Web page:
Presenter:
Renata Schiavo, PhD, MA, CCLRenata Pic
Founding President and Board of Director Member, Health Equity Initiative
Senior Lecturer, Department of Sociomedical Sciences, Columbia University Mailman School of Public Health

Description:

Disparities in health and healthcare are connected to population health and affect the delivery, access and quality of care, especially for vulnerable populations. There are social determinants (i.e. housing, built environment, age) that can negatively affect health outcomes.  Dr. Renata Schiavo, Founding President of the Health Equity Initiative (HEI), discusses how professionals across sectors and disciplines can collaborate to build healthier communities. The term health equity is defined and framed as a human rights and social justice issue that will provide individuals with the same opportunities to stay healthy and cope with crises, regardless of socioeconomic factors and other social determinants. Regardless of status, Dr. Schiavo views health equity as a priority for all and uses case studies to exemplify how multi-sector partnerships can effectively mobilize communities to reduce health disparities and healthcare costs. By working with communities and using community engagement approaches, these multi-sector partnerships can foster community ownership and sustainability of health innovations. Dr. Schiavo also provides methods and strategies to bring multidisciplinary stakeholders together in order to develop sustainable, equitable solutions.

Course Objectives:

  1. Define community
  2. Engage in multi-sectoral partnerships and interventions for health equity
  3. Implement strategies within your organization to advance health equity

Continuing Education: 1.0 CPH, 1.0 CHES

Council on Linkages Core Competencies for Public Health Professionals (2014 Version)

3A8, 3B8, 38C, 4A1, 4A3, 4A4, 4A5, 4B1, 4B3, 4B4, 4B5, 4C1, 4C3, 4C5

Click on the appropriate button to begin.

I do not work for a State or Local Health Department in NYS.


I do work for a State or a Local Health Department in NYS.

If you are employed by NYS or a local health department in NYS, we recommend that you register for this course through the NYS Department of Health Learning Management System (DOH LMS).

Strategies to Advance Health Equity: How Health Departments Can Grow a Healthy Public Food Sector

Content Experts:
Nicholas Freudenberg, DrPH, MPH
Distinguished Professor
Faculty Director, CUNY Urban Food Policy Institute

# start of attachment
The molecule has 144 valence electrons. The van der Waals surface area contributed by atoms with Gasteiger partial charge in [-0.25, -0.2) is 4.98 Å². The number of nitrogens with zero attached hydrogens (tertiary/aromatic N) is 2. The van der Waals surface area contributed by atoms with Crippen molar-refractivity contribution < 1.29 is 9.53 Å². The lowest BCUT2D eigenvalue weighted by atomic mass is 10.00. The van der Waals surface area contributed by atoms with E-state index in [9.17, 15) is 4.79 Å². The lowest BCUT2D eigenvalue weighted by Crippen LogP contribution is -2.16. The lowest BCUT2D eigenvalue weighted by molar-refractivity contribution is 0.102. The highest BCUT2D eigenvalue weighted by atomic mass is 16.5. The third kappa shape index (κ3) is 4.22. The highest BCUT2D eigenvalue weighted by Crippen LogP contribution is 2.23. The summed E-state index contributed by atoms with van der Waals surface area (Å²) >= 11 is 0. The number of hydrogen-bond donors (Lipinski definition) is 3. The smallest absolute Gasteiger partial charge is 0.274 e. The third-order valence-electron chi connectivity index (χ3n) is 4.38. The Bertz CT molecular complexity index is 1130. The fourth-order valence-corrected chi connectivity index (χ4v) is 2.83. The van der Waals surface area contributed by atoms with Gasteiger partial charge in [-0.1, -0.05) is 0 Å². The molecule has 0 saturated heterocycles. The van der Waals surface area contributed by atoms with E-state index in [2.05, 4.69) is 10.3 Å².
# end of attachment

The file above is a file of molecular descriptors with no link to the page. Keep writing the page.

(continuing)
Emily Franzosa, DrPH, MA
Senior Researcher, CUNY Graduate School of Public Health & Health Policy

Description:

This self-paced, interactive module prepares public health professionals working in state and local health departments to develop or support food policy changes in their communities to encourage healthy food systems. The session begins with a discussion of why the public sector should be involved in developing policies around food and how local health agencies can lead the charge. Next, learners will learn about food system goals that can promote health and how to achieve those goals. Finally, learners will explore case studies that demonstrate how public health agencies have planned and implemented changes to their food systems.

Course Objectives:

  1. Explain and define the scope of the public, the private (market) and the non-profit (civil society) sectors in making healthy food more available and affordable.
  2. Identify the various functions that the public sector plays in making healthy food available and affordable including: procurement, institutional food, taxation, enforcing  food safety standards, regulating retail food outlets and restaurants , and providing food benefits(e.g., SNAP,WIC and school food).
  3. Distinguish roles of local, state and federal governments in public sector food and identify food-related responsibilities of various government sectors including health, education, agriculture, environmental protection, economic development, zoning and land use, and consumer protection.
  4. Describe innovative practices, policies and programs of state and local health departments in supporting public sector initiatives to increase access to healthy affordable food and reduce racial/ethnic, socioeconomic and other inequalities in diet-related diseases.
  5. Describe governance mechanisms for engaging citizens, social movements, advocacy groups and others in using the public sector to shape healthier food environments.
  6. Assess the scope and strengths and weaknesses of their own health department’s food portfolio and identify ways their department could use existing resources and mandates to strengthen the public sector’s role in making healthy food more affordable and accessible.

Continuing Education: 1.0 CPH, 1.0 CHES

Council on Linkages Core Competencies for Public Health Professionals (2014 Version)

1A1, 1A11, 1B1, 1C1, 2A2, 2A5, 2A6, 2A7, 2B2, 2B6, 2B7, 2B8, 2C2, 2C6, 3A8, 3B8, 3C8, 4A3, 4A4, 4A6, 4B3, 4C3, 5A1, 5A2, 5A3, 5B1, 5B2, 5B3, 5C1, 5C2, 5C3

Click on the appropriate button to begin.

I do not work for a State or Local Health Department in NYS.


I do work for a State or a Local Health Department in NYS.

If you are employed by NYS or a local health department in NYS, we recommend that you register for this course through the NYS Department of Health Learning Management System (DOH LMS).